Liquidating a mutual fund

Securities that are not widely traded may be hard to sell, especially when a fund dumps its often large holdings at one time.

Unless the fund company arranges the asset sales in an orderly manner, shareholders may incur investment losses from a fund liquidation.

A variety of reasons may induce the investor to do this, but the most common one is simply a belief that the security price will fall.

On Friday, September 9, 2011 the fund reorganizations listed above took place.

Liquidating a position may simply mean selling stock or bonds; the seller in this case receives the cash.

A poorly performing fund can become inoperable sometimes as a result of increased shareholder redemption.

Liquidation often has a negative connotation for this reason. To sell all the stock or debt securities of a particular type.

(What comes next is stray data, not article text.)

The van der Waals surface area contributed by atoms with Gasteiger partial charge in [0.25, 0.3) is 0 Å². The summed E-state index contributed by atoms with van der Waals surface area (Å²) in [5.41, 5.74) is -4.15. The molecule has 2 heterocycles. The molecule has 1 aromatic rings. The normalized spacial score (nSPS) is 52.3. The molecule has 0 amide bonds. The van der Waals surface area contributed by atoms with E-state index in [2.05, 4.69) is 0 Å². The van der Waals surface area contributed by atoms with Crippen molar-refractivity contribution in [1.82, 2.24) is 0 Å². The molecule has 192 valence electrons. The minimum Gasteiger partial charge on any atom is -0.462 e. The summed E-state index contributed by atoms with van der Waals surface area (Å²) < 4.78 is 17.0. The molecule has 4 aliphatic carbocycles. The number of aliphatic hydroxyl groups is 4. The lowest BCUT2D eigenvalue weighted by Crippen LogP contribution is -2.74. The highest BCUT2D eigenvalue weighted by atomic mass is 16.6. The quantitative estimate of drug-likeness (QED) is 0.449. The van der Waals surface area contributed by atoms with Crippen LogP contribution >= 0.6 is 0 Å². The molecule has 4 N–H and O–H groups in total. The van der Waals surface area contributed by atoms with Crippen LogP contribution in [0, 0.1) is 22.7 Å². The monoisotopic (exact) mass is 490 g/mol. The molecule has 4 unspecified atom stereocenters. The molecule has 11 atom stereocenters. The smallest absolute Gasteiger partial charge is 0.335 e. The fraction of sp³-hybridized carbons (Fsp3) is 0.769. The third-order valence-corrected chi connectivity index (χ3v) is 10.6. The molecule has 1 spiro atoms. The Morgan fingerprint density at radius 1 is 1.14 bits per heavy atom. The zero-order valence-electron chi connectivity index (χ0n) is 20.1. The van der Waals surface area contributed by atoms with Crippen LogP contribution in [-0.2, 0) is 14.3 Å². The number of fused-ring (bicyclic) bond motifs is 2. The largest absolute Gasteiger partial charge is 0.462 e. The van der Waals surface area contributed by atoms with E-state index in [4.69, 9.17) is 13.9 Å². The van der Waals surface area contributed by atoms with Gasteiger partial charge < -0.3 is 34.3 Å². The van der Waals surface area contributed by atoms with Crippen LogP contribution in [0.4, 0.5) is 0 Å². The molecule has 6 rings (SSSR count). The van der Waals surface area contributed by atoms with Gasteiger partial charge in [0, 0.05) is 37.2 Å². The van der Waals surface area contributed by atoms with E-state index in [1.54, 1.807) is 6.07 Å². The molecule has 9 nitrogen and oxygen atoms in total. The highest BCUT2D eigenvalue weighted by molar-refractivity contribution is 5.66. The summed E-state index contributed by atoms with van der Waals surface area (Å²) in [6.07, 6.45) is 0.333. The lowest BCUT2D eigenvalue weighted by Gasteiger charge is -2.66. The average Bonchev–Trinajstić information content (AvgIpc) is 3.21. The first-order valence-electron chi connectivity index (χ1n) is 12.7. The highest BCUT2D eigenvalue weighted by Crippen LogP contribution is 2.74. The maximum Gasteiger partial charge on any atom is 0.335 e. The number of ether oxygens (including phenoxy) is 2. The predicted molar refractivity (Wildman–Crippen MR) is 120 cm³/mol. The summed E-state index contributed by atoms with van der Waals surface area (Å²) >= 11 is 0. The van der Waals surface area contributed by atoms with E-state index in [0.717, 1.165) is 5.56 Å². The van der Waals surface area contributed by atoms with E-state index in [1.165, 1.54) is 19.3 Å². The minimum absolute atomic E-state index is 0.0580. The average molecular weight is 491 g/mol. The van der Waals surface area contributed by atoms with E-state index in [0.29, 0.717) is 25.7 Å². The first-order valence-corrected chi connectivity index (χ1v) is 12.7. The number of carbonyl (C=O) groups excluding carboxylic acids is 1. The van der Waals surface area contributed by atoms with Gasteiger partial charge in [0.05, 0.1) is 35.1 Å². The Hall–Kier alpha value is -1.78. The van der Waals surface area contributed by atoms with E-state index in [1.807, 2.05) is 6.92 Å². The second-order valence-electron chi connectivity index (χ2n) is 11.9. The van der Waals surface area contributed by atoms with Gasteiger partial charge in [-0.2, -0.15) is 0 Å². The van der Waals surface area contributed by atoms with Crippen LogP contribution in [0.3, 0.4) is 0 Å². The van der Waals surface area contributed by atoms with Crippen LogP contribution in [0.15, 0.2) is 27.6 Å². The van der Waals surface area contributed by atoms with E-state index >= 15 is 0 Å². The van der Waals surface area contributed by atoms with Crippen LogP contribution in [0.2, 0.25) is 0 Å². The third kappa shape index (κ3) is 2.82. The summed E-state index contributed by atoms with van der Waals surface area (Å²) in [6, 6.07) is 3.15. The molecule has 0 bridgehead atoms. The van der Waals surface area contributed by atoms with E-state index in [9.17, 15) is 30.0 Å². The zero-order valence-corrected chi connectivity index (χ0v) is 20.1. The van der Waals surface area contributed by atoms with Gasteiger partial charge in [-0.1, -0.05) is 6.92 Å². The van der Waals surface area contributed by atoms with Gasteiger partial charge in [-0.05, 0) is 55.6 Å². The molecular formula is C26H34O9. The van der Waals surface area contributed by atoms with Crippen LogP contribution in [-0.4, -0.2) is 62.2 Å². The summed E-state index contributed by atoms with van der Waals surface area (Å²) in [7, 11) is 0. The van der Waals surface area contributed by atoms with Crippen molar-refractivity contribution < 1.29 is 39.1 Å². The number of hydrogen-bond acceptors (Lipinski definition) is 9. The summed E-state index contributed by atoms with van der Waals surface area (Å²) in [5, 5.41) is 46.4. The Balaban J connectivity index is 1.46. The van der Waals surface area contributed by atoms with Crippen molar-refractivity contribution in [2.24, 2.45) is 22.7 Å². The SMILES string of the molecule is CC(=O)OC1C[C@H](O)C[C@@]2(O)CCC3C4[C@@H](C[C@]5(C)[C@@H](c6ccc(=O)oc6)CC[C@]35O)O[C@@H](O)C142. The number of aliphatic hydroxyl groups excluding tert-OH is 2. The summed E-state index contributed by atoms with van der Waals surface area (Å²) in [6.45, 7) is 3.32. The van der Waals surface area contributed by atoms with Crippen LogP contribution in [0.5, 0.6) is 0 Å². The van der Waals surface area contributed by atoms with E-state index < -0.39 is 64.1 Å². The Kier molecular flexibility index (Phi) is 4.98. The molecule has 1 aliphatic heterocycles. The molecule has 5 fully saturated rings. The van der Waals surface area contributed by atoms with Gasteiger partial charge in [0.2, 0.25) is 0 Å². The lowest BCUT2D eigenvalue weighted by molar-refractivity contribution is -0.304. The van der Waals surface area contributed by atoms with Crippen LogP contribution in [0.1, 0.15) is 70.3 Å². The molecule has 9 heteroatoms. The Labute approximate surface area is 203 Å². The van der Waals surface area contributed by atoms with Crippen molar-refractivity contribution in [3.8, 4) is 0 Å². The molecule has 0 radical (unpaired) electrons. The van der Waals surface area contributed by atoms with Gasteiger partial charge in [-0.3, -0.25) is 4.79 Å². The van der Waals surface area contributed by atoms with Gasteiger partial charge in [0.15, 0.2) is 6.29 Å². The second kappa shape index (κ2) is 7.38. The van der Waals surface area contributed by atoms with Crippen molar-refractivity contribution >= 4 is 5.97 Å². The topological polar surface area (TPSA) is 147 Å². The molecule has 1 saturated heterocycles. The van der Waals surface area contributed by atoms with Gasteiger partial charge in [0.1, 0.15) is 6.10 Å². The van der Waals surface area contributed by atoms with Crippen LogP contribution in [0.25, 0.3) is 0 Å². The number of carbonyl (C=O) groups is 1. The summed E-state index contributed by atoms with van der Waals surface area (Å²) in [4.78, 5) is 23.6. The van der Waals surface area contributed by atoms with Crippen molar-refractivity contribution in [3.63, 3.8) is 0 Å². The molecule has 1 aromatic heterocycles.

For example, a portfolio manager might decide to liquidate a position in a stock by selling all the shares of that stock held in the portfolio.

Merging a fund with another fund that has a different investment focus may negatively affect shareholders of the fund being liquidated.

For example, a new, large-cap fund may not fit the needs of the shareholders whose liquidated fund was originally small-cap oriented.

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If a fund is sold outright, the fund distributes the proceeds to its fund shareholders.

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